I think there are two types of people, Fossils and Renewables, bear with me here.

Friday, 13 September 1996  3:48pm


I just had to write something on Friday the thirteenth.  Just what I’m going to write, I’m not too sure.  Ho hum.

Well, I could go over my personality metaphor that I came up with the other day.  It’s not very good, so bear with me.

I reckon there are two types of people,  When I say that, I don’t mean that these are the only two types there are, but theses are just two of the many ovals in the Venn diagram of humanity. (Here’s the metaphor bit).  They could be looked at like energy sources, you’ve got your fossil fuels and your renewable sources.

Your “Fossils” are people who are interesting in the way they’re made up.  You wanna pick them apart and figure out exactly why they are the way they are.  You excavate their past layer by layer and figure out why they deal with the present the way they do, and that’s it.  Their subterranean reservoir of oil is exhausted, and they’re really no longer of interest. Then you have “Renewables”.  They’re the people who are interesting on an ongoing basis.  You can rummage through their past, but the way they react to every different situation is still interesting in some way.  This is the type of person you want to stick around.  Unfortunately, they rarely do.  I always seem to get stuck with the Fossils, clinging to my sides like the damned in hell in that story about the woman and the angel and the onion.  Do you know that one?  I’ll re-tell it (as my second-rate, soggy brain recalls it) just in case.

There was this evil woman, right?  A money-lender if memory serves me well.  Well, one day she keels over, and she’s up at the Pearly Gates with St Peter and he says “Sorry, luv. You’ve not done one nice thing for anybody at any time in your whole life.  I’m afraid it’s the express lift, goooooin’ down for you.”

The steel doors whoosh shut on the celestial elevator and down she goes.  She’s languishing with Beelzebub amongst the tortured souls down there when her guardian angel looks down with pity and pleads with St Peter to let her in to Heaven.  St Peter reiterates the fact that she’s never done anyone a kind turn ever, and the guardian angel says “Wait, there was this one time when she gave an onion to a starving beggar in a market”  St Peter scratches his chin, shifts his weight from one foot to the other and, feeling charitable as angels generally do, he says “Alright, I’ll let her in.  Mind you, she’s on rocky clouds here, I’m not takin’ any shit from this money-lender of yours,” wagging his finger at the soft-hearted guardian angel.  And with typical biblical love of symbolism he says “Take this here onion, and pull her up from hell with it.”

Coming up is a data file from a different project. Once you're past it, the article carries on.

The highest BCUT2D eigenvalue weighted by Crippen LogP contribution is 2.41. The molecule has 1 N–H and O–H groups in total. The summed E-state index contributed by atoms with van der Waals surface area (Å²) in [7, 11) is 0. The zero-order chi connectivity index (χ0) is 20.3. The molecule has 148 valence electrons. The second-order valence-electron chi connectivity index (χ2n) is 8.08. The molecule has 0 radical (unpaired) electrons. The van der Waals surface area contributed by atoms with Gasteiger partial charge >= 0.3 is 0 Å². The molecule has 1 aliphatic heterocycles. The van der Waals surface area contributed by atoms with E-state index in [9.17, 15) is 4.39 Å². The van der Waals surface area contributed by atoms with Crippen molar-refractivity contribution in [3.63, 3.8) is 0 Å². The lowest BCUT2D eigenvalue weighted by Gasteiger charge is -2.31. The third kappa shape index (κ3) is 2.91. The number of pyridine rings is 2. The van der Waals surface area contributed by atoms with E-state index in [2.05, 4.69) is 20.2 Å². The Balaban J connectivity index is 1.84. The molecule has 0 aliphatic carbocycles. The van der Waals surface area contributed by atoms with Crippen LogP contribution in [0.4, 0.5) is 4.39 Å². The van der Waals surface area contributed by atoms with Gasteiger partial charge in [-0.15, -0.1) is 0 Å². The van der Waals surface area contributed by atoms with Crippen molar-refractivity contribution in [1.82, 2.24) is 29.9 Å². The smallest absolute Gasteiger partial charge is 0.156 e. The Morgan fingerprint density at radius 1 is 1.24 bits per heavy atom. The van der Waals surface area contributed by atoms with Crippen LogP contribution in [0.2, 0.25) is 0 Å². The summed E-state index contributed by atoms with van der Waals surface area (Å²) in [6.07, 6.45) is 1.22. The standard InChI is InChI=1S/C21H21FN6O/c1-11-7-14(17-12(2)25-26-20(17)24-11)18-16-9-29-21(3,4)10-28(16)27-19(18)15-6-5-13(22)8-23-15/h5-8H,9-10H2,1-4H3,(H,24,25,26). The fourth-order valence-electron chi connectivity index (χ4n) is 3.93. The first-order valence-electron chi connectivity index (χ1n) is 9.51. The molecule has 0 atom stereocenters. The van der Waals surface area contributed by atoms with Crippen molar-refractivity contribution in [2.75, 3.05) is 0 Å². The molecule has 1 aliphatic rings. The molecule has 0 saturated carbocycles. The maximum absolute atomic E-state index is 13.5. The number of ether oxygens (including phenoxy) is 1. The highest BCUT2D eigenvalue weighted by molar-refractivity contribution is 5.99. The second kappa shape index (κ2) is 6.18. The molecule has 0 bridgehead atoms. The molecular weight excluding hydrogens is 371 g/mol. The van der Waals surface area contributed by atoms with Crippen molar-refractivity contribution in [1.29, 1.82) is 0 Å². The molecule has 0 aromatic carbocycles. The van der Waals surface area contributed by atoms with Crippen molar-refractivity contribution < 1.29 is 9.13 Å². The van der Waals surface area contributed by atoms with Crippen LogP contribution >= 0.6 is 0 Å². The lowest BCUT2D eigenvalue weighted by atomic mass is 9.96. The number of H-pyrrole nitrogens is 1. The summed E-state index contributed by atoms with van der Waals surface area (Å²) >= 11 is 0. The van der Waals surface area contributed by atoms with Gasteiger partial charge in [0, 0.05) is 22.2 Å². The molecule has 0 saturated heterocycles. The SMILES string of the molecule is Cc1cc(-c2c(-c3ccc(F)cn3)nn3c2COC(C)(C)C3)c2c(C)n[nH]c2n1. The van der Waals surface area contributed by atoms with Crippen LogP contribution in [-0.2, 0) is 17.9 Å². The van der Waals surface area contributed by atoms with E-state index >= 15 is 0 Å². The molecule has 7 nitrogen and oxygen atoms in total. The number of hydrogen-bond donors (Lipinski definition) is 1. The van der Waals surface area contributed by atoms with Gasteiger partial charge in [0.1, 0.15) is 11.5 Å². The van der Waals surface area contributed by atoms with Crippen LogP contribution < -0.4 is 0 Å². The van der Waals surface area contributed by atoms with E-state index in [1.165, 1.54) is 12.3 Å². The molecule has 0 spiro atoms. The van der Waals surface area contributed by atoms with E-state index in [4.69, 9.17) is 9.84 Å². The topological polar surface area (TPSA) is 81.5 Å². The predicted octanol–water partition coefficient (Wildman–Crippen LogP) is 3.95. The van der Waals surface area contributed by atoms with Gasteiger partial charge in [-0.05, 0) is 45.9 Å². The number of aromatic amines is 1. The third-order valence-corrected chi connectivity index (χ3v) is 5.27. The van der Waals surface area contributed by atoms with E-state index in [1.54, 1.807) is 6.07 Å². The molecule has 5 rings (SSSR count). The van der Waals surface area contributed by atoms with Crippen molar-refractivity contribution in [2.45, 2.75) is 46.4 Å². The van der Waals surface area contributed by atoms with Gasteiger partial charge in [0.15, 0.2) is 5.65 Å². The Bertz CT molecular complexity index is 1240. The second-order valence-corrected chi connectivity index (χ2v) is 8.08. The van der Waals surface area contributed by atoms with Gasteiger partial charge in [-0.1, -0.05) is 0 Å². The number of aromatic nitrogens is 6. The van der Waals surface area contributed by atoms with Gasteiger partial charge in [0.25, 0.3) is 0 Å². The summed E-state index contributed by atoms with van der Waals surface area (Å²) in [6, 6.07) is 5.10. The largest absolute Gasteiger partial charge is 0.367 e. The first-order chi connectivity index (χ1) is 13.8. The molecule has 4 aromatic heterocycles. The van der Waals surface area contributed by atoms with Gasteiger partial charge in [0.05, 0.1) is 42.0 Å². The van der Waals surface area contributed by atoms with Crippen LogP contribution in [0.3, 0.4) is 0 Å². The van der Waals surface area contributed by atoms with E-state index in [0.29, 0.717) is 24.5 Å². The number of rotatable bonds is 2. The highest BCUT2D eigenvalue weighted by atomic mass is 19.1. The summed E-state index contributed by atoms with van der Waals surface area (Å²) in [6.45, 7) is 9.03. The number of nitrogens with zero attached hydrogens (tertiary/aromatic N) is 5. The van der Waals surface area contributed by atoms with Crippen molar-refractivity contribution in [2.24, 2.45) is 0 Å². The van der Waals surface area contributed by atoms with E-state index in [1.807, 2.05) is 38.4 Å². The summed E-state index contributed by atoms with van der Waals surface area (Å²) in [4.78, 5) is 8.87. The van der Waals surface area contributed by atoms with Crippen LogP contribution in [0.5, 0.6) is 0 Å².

So the guardian angel swoops down to hell with the onion, resisting the urge to stop on the way for a fry-up with it on a barbeque in purgatory, to find the woman in a lake of fire and brimstone, in a sea of seething bodies, all aflame and screaming in endless agony.  The angel reaches down and says “Grasp the onion, repentant money-lender, it’s up-up-and-away for you, ya lucky thing.”

The money lender grabs the onion with gratitude and the angels starts to lift her heaven-ward.  But the others in the lake of fire and brimstone want out too, right?  So they grab onto her skirts, and others grab onto them, and yet more grab onto them, until there’s like this chain of people trying to hitch-hike up to heaven with her.  The woman’s skirt starts to tear and the people are grabbing at her legs and moaning and rolling their eyes like some Hieronymous Bosche painting.  The money-lender gets a bit shirty and starts to kick them off, sending them plopping back into the brimstone.  The angel looks down with a tear in his eye and gently lets go of the onion, sending the money-lender screaming with rage and sorrow back into Hell.  Selfishness, you see.

I have no idea why I’ve gone into such detail over such a completely tangential story.  I’ve always liked it though.  The image of the woman snarling and kicking off the sinners, and then the betrayal on her face, her mouth working in that flummoxed O as she holds the onion that’s no longer attached to her angel (and Dad being allergic to onions and all).





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